stays true to the essence of photojournalism when photographing weddings. His talents are not lost on his clients or his colleagues.
How did you get started in photography?
I’ve had a camera since I was about 10. But I really started getting serious about photography in college after taking a darkroom course at the University of Maine. Not too long after that I started shooting weddings for friends. In those days it was actually unusual for someone to carry around a camera and take pictures of ordinary daily life. So, being one of those people, it seemed obvious to everyone around me that I must be serious about this photography thing. And if I’m serious, I must be able to photograph a wedding for them!
What do you love about wedding photography?
I think the impression people get about wedding photography is that it’s the same thing over and over. And to a certain extent, it is. Putting on the dress, walking down the aisle, the first kiss, etc. Even the venues start to get repeated again and again. While it might be the 100th time for me, it’s usually the first time for everyone else. And it’s from that perspective that I get my inspiration and approach every part of the day.
What is the biggest challenge you face when shooting a wedding?
I’d have to say the biggest challenge is always light. Having too little, too much, or just coming from the wrong direction can vastly change the mood and meaning of a photograph. A single cloud has saved many a picture.
What should clients know about your style of photography?
I approach weddings as a photo essayist. I want the pictures to have a documentary feel. Having everything overly stylized and set-up does not interest me. I want my pictures to be honest and unique to each couple. If things are over-thought in advance, all weddings start to look alike.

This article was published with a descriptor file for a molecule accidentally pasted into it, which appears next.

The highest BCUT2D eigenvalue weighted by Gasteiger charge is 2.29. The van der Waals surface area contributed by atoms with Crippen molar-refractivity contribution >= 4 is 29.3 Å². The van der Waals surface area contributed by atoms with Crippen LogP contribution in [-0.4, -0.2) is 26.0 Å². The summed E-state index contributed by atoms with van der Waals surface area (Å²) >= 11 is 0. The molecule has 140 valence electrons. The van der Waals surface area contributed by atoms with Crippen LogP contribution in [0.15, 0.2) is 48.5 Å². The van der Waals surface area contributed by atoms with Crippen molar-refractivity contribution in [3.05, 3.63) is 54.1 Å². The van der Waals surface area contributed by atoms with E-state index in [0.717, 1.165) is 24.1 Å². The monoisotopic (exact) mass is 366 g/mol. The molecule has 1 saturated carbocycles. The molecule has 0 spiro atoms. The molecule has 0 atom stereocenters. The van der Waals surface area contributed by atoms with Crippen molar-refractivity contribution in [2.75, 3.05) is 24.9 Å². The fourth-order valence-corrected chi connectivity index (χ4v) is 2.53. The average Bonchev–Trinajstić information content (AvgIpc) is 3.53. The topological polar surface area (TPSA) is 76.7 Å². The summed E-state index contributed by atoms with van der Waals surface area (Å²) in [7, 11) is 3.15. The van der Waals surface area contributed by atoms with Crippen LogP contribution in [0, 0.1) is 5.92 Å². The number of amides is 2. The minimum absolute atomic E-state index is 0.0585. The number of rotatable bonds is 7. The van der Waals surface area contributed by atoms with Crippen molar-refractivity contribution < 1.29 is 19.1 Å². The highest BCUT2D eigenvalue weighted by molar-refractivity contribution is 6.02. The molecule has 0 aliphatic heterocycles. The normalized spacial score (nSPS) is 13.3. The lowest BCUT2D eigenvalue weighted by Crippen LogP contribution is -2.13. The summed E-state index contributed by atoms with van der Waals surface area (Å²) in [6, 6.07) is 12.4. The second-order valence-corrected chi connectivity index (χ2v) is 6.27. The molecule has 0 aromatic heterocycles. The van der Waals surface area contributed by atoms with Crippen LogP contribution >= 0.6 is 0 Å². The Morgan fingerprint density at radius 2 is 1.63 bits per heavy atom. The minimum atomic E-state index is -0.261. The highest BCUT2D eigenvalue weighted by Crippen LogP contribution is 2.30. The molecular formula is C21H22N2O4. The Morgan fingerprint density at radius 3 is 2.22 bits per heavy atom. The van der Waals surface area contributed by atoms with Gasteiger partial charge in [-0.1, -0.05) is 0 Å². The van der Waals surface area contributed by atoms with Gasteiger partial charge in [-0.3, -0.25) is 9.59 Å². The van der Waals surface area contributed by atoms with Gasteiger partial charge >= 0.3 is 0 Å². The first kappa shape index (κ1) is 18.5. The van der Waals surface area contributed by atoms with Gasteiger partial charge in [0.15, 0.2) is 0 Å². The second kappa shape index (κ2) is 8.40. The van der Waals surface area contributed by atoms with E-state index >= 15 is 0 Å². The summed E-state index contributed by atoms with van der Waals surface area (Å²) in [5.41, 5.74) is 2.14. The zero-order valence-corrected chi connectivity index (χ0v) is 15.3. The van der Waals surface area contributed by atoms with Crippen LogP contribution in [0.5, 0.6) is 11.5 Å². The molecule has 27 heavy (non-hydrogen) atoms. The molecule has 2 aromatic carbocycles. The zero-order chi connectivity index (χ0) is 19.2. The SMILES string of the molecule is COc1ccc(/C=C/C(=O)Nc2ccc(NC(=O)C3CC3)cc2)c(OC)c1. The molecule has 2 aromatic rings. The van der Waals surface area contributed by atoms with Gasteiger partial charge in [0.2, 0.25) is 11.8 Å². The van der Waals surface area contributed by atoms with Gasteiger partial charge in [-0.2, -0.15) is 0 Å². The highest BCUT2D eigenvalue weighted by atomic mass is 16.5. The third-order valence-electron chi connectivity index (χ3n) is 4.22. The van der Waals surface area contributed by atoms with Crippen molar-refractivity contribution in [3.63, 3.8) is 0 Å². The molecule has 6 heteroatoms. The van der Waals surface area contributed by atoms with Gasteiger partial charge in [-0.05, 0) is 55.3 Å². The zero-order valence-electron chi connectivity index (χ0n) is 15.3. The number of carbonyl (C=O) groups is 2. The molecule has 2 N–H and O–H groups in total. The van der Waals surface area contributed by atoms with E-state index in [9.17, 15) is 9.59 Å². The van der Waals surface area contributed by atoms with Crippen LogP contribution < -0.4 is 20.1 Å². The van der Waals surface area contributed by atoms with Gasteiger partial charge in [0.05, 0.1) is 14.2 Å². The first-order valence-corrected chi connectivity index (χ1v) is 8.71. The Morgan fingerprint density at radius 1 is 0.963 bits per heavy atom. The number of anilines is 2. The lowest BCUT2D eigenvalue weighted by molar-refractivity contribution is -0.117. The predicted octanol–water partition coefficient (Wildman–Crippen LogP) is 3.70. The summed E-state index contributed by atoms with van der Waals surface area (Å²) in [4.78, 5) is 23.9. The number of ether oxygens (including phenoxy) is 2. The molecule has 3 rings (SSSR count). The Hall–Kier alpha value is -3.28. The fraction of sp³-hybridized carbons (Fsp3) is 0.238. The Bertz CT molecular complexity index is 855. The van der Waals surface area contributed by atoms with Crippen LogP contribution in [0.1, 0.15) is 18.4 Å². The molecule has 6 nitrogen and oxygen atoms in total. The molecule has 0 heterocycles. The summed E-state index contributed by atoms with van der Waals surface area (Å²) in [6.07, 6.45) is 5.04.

When you're not behind the camera, what do you like to do?
When I’m not behind the camera, I’m still behind the camera. Wedding photography grew out of my everyday approach to personal documentary photography. So it’s not just something I put away when the band stops playing. I also like to fill my days helping my kids with homework, playing guitar, and attempting new recipes in the kitchen.
How can the couple help YOU on their wedding day?
The most helpful thing a couple can do on the wedding day is just relax. Not only will the couple enjoy their day more, but the pictures will be much better. Anxious, stressed out people generally don’t photograph well. Also, adding a little extra time throughout the day takes a little pressure off. No photographer likes to hear “ Ok, you’ve got three minutes. Do your magic.”
How has your photography style changed over the years?
My style hasn’t changed dramatically over the years. I do notice little lulls where I can see where I was trying too hard to do something or was influenced by some fad. So overall, I guess I’m just trying to simplify my approach both physically (less equipment) and mentally (less baggage).
What sorts of things inspire you when you pick up your camera?
I’m inspired by many different things. But to really get down to basics I’d have to say ambiguity is something all my favorite images have in common. I like my music the same way. Creating a little breathing room for interpretation around an image or a song is wonderful when you can achieve it.
Where will your business be in the next 5 years?
I’m not sure where I’ll be in 5 years, business-wise. I honestly don’t think in terms of business. If I did, I’d have to sell lawn mowers or something. I realize it’s not a popular view in our ultra-competitive, “branding seminar” culture. But I have my family, my guitar, and a couple decent cameras. It feels like more than enough.